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Review of 'Rights Come to Mind'

Rights Come to Mind: Brain Injury, Ethics and the Struggle for Consciousness
By Joseph J. Fins, M.D., M.A.C.P.
Cambridge University Press, 2015  (391 pages)
Review by Jacob M. Appel MD JD

Game-changing scholarship in the sciences arrives in roughly two varieties. Some scholars engage in paradigm-shifting research and target their results toward opinion leaders within their fields. Another set of authors, although often gifted investigators themselves, makes its greatest impact synthesizing the works of contemporaries to distill a complex domain for lay audiences--think Steven Jay Gould or Carl Sagan or Steven Pinker. Dr. Joseph Fins, an internationally renowned authority in neuro-ethics, has achieved both of these feats simultaneously in Rights of the Mind, a seminal and authoritative work that explores the science, ethics and politics surrounding disorders of consciousness.

Jacket.gifRights Come to Mind weaves together three distinct narratives. The first, familiar to students of medical ethics, but likely not so to many clinicians or laypeople, is the dynamic evolution of neurology's understanding of brain trauma and consciousness disorders over the past fifty years. Starting with the shift from cardiopulmonary death to "whole brain death" in the 1960s, Fins introduces readers to the major diagnostic developments in the field: the first description of the persistent vegetative state (PVS) by Bryan Jennet and Fred Plum in 1972 and, thirty years later, the recognition of the minimally conscious state (MCS). The key distinction between the two conditions, which stands at the core of Fins' argument, is that PVS patients display "wakeful unresponsiveness" and remain unconscious while MCS patients display "definite albeit intermittent evidence of consciousness." Eventually, PVS patients can pass into a permanent vegetative state from which recovery is not possible, while MCS patients retain the potential for recovery at any point in time. Fins laces this history with snapshots of the classic cases in neurological ethics: the efforts of the families of Karen Ann Quinlan in New Jersey and Nancy Cruzan in Missouri to withdraw life-support, the intense public controversy surrounding Terri Schiavo, and, more recently, the seemingly miraculous recovery of Terry Wallis after nineteen years in a minimally conscious state.

The second narrative is the heart-rending story of Maggie Worthen, a Smith College senior disabled by a fluke brainstem stroke, and her devote mother, Nancy, who questions Maggie's diagnosis of PVS. Nancy brings her daughter to Dr. Fins' research facility at Cornell, where a thorough evaluation confirms that Maggie is, at times, conscious. Eventually, Maggie is equipped with a prosthetic device called My Tobii that allows her to communicate through moving her eye. (Worthen died in 2015, at the age of thirty-one, after the volume had gone to press.) Fins supplements Maggie's saga with those of dozens of other patients and families who have suffered with brain injuries of various sorts. Through these stories, he explores the challenges faced by both patients and families--from the financial and emotional burdens of care to an indifferent and often byzantine medical system. If there are villains in Fins' tale, they are insurance company bureaucrats and an intransigent government that provides treatment only on the basis of so-called "medical necessity" and rapid improvement, which seem out of place for illnesses that require patience for long-term recovery.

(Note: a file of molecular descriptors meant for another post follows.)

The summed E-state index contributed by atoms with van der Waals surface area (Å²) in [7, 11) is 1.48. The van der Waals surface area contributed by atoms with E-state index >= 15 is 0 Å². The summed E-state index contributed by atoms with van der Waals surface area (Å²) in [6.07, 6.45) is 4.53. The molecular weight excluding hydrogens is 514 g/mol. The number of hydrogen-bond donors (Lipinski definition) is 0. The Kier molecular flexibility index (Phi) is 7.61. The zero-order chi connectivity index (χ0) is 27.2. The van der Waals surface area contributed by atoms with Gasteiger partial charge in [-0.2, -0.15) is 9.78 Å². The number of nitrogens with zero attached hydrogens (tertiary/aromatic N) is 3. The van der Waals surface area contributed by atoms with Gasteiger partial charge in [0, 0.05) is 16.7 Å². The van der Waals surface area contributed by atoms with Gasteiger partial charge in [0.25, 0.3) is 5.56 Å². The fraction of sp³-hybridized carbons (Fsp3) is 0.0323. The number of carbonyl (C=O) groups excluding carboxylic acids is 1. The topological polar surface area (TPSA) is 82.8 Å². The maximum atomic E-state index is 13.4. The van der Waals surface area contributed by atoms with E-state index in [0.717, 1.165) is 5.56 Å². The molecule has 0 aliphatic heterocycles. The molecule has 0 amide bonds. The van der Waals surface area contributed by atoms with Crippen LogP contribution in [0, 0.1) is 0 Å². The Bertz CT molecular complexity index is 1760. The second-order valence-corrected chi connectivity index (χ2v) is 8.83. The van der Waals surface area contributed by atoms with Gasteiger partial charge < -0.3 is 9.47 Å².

Finally, Fins offers an impassioned plea for the rights of those suffering in MCS, invoking the legacy of the Civil Rights Movement. Here lies the casus belli of his work: a belief that MCS patients are being lumped together with PVS patients and denied their rights to participation in the community of humankind. His own work with deep brain stimulation, for instance, suggests that at least some MCS patients may be able to make significant recoveries. Cheaper, less invasive remedies may help others--such as the medications zolpidem and amantadine. But none of this is possible without proper diagnoses, which Fins fears are currently lacking.

Fins, who is the E. William Davis, Jr. M.D. Professor of Medical Ethics and Chief of the Division of Medical Ethics at Weill Cornell Medical College, has acquired a list of honors and awards as long as any in academic medicine. He also has a compelling gift for analogy, an ability to render lucid the thorniest issues in healthcare ethics--drawing comparisons to calculus and physics, but also the moon landing and the Lewis & Clark Expedition. We learn of the error potential in neuroimaging through an allusion to Matisse's The Conversation; he used the image of the diver in the Greek ruins at Paestum to explain the "eternal present" of some patients who emerge from MCS. These erudite, humanistic touches help made the volume a highly-compelling read.

Fins raises as many questions as he answers. What is to be done, for instance, with patients who show consciousness on neuroimaging but display no long term recovery? Some might see these scans as a sign of hope; others--including myself--find these results deeply unsettling, raising the prospect of fully aware beings trapped and suffering with no recourse. Not everyone will agree with all of Fins' answers. Yet what matters more is that he is asking the right questions, potentially launching a recalibration of attitudes toward MCS patients both among clinicians and the public at large. Rights Come to Mind is a multifaceted tour de force not to be missed.


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